Assessing the Assessments

How we assess students in our course is diligently linked to how we teach the course. Assessment is a testimony to our teaching. Any assessment devoid of its link with ‘what to assess’, is likely to go haywire. Then comes the question of ‘how to assess.’ Our ability to link it with how we teach determines ‘assessment-of-learning’ vis-à-vis ‘assessment-for-learning.’ 

Feedback opens the gateway of learning

Feedback is a magic wand which can open several gates of learning for students. However, the efficacy of feedback as a tool of learning would largely depend upon the manner in which feedback is given as well as the time when feedback is executed. As a faculty we must also learn the art and science of taking and giving feedback, of course both formal and informal.

The 5 Cs Framework | Embedding environmental concerns in higher educational institutions

Respect for environment shall increase many fold if environmental education and concerns is imbedded into curriculum. Higher educational institutions can do much better by adopting 5 Cs framework which allows environmental consciousness to grow equally among faculty and students. It is through the ‘nudging of behavior and attitude’ that a true care for environment can be built and nurtured.

4 Pillars of building Academic Culture | Passionate, Purposeful and Participative Campus

Passion and purpose are central to building an academic culture and they are also interchangeably depending upon each other. Without passion, no purpose can travel a long way, while without purpose, passion alone cannot produce desired results. If we continuously work on these 4 precepts, it is possible to build an academic culture which delivers, thrives and resonate with students and faculty in equal measures.

Appreciative Inquiry | Building on our best of teaching experiences

Indeed, there are bad days in our teaching experience, but, we also have several wow-moments in our teaching. A day to reckon with and a day to remember forever, for many things we did in creating such a wonderful experience in the classroom. Appreciative inquiry allows focusing on positive and happy experiences towards building better teaching plans and of course our future as an effective teacher.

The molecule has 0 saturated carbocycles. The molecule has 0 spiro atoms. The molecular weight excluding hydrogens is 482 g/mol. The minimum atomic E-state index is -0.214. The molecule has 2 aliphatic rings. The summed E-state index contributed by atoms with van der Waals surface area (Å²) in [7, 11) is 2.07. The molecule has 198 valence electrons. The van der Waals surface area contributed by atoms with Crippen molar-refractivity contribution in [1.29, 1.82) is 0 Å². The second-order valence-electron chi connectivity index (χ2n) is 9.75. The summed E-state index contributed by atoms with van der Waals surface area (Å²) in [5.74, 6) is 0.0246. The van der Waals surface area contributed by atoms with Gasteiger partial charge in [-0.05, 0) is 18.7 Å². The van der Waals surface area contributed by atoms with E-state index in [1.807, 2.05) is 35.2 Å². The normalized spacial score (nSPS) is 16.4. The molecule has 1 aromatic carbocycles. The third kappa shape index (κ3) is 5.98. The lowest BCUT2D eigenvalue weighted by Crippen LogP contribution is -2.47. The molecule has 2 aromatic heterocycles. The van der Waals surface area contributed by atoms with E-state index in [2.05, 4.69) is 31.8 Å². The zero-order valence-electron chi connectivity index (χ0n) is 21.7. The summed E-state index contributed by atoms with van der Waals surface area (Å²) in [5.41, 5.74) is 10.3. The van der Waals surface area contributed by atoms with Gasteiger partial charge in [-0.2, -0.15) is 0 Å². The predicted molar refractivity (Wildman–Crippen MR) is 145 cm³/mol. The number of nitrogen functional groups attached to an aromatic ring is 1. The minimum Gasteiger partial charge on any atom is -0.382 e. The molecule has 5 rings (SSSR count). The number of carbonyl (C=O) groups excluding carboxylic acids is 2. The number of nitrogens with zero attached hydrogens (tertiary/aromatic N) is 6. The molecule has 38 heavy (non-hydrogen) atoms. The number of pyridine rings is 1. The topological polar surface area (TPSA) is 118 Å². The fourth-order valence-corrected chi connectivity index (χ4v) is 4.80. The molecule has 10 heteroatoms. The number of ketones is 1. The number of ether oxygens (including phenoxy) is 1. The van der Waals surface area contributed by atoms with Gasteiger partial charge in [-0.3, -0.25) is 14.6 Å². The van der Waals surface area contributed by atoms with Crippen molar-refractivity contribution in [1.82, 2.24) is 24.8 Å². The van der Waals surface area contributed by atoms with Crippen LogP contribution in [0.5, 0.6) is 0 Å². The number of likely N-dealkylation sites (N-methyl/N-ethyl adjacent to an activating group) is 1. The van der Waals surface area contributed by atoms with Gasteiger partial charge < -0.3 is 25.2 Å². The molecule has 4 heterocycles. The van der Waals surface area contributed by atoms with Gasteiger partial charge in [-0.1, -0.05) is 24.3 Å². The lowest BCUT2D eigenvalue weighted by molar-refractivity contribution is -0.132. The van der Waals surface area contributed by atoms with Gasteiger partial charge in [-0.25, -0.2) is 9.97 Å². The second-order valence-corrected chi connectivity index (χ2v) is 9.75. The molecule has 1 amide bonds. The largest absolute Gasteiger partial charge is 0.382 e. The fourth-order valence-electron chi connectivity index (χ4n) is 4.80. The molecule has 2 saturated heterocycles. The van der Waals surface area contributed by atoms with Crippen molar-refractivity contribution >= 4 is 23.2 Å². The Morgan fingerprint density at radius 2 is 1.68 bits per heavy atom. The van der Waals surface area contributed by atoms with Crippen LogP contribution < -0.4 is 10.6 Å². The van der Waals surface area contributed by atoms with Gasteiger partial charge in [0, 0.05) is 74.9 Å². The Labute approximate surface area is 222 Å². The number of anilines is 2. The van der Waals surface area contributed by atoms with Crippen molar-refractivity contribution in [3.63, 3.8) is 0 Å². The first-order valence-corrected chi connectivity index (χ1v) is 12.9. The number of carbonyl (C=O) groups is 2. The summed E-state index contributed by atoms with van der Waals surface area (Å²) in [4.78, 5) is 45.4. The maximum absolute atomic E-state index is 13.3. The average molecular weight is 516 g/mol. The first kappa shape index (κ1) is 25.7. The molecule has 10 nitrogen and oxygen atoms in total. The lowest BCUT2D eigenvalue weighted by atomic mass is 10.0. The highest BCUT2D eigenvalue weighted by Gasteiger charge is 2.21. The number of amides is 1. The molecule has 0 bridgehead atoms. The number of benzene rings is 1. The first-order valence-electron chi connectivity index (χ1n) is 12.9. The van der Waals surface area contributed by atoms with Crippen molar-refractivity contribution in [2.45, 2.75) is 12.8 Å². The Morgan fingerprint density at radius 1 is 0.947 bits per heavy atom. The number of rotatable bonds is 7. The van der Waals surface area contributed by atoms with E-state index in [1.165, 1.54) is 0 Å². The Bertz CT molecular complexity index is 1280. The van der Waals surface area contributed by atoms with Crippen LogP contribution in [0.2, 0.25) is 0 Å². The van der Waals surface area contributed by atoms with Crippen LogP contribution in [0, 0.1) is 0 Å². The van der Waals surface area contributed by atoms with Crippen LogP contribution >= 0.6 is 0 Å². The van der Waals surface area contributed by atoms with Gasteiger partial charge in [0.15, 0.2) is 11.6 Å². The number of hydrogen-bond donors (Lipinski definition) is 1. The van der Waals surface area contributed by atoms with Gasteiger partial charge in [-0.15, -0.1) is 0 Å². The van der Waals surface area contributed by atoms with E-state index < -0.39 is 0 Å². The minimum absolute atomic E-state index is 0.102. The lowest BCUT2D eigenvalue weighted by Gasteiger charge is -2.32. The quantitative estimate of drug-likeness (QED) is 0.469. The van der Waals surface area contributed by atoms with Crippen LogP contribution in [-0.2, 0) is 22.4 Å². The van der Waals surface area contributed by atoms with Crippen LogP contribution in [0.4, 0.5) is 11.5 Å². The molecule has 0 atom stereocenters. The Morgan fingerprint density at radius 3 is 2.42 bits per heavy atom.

There is no other way than to ‘Lead by Example’

The hallmark to lead our new generation of students in right direction is to strongly demonstrate what precisely we expect them to do. Students get energised and motivated to do more when they see teachers amply demonstrating qualities, in words and in action, which they really wanted students to develop. This is especially highly applicable when it comes to our ‘first generation learner’.

On being a Teacher

Sarvepalli Radhakrishnan’s life has a magical intertwining for
what it means being a teacher. The KRA (key result areas) centric approach to teaching will ensure ‘instrumental values’ for students. However, it is just one side of the deliverables. Learning experience of a student becomes a transformational journey, when the teacher choses to ‘go beyond the KRA’ and embrace duty and service as the credo. It is only through this approach and attitude that the ‘intrinsic value’ of education can be delivered. It is indeed a win-win situation, both for teachers and students.

Learn to stay happy | Teach your students to be happy!

Leading universities have already taken to teaching happiness or positive psychology as part of curriculum. Happiness courses are seemingly oversubscribed and participants have acknowledged benefits in terms of distinct improvements in life-satisfaction. Such individuals are bound to spread the message and contribute positively and enthusiastically at workplace, family and society. Positive education agenda is the need of the hour and educational institutions must create a ‘center for happiness learning & practice’ to drive this agenda for faculty and students. This write up explores the contours of happiness teaching in educational institutions based on authors own experience of teaching, researching and practicing happiness.